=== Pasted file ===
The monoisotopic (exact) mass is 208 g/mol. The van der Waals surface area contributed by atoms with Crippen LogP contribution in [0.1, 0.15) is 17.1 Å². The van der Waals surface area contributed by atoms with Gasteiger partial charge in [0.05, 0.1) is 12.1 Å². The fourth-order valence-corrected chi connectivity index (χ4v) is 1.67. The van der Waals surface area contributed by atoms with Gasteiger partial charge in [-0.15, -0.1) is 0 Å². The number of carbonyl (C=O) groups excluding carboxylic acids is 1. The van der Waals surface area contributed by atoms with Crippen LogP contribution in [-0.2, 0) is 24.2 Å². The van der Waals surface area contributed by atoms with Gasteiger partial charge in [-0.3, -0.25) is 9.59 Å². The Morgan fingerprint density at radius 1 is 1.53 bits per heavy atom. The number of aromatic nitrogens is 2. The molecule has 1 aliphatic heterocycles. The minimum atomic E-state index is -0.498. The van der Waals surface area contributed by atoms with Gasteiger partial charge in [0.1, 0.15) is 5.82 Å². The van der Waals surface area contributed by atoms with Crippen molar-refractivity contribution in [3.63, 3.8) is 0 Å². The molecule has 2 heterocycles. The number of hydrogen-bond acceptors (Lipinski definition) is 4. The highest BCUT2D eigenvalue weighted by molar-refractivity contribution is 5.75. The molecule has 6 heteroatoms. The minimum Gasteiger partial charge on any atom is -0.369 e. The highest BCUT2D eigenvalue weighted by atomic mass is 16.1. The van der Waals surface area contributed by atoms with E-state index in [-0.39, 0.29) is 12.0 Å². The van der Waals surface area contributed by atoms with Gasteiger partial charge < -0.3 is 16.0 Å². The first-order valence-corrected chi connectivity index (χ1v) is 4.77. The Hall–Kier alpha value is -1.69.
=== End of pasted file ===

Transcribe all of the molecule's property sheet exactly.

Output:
The monoisotopic (exact) mass is 208 g/mol. The van der Waals surface area contributed by atoms with Crippen LogP contribution in [0.1, 0.15) is 17.1 Å². The van der Waals surface area contributed by atoms with Gasteiger partial charge in [0.05, 0.1) is 12.1 Å². The fourth-order valence-corrected chi connectivity index (χ4v) is 1.67. The van der Waals surface area contributed by atoms with Gasteiger partial charge in [-0.15, -0.1) is 0 Å². The number of carbonyl (C=O) groups excluding carboxylic acids is 1. The van der Waals surface area contributed by atoms with Crippen LogP contribution in [-0.2, 0) is 24.2 Å². The van der Waals surface area contributed by atoms with Gasteiger partial charge in [-0.3, -0.25) is 9.59 Å². The Morgan fingerprint density at radius 1 is 1.53 bits per heavy atom. The number of aromatic nitrogens is 2. The molecule has 1 aliphatic heterocycles. The minimum atomic E-state index is -0.498. The van der Waals surface area contributed by atoms with Gasteiger partial charge in [0.1, 0.15) is 5.82 Å². The van der Waals surface area contributed by atoms with Crippen molar-refractivity contribution in [3.63, 3.8) is 0 Å². The molecule has 2 heterocycles. The number of hydrogen-bond acceptors (Lipinski definition) is 4. The highest BCUT2D eigenvalue weighted by molar-refractivity contribution is 5.75. The molecule has 6 heteroatoms. The minimum Gasteiger partial charge on any atom is -0.369 e. The highest BCUT2D eigenvalue weighted by atomic mass is 16.1. The van der Waals surface area contributed by atoms with E-state index in [-0.39, 0.29) is 12.0 Å². The van der Waals surface area contributed by atoms with Gasteiger partial charge < -0.3 is 16.0 Å². The first-order valence-corrected chi connectivity index (χ1v) is 4.77. The Hall–Kier alpha value is -1.69.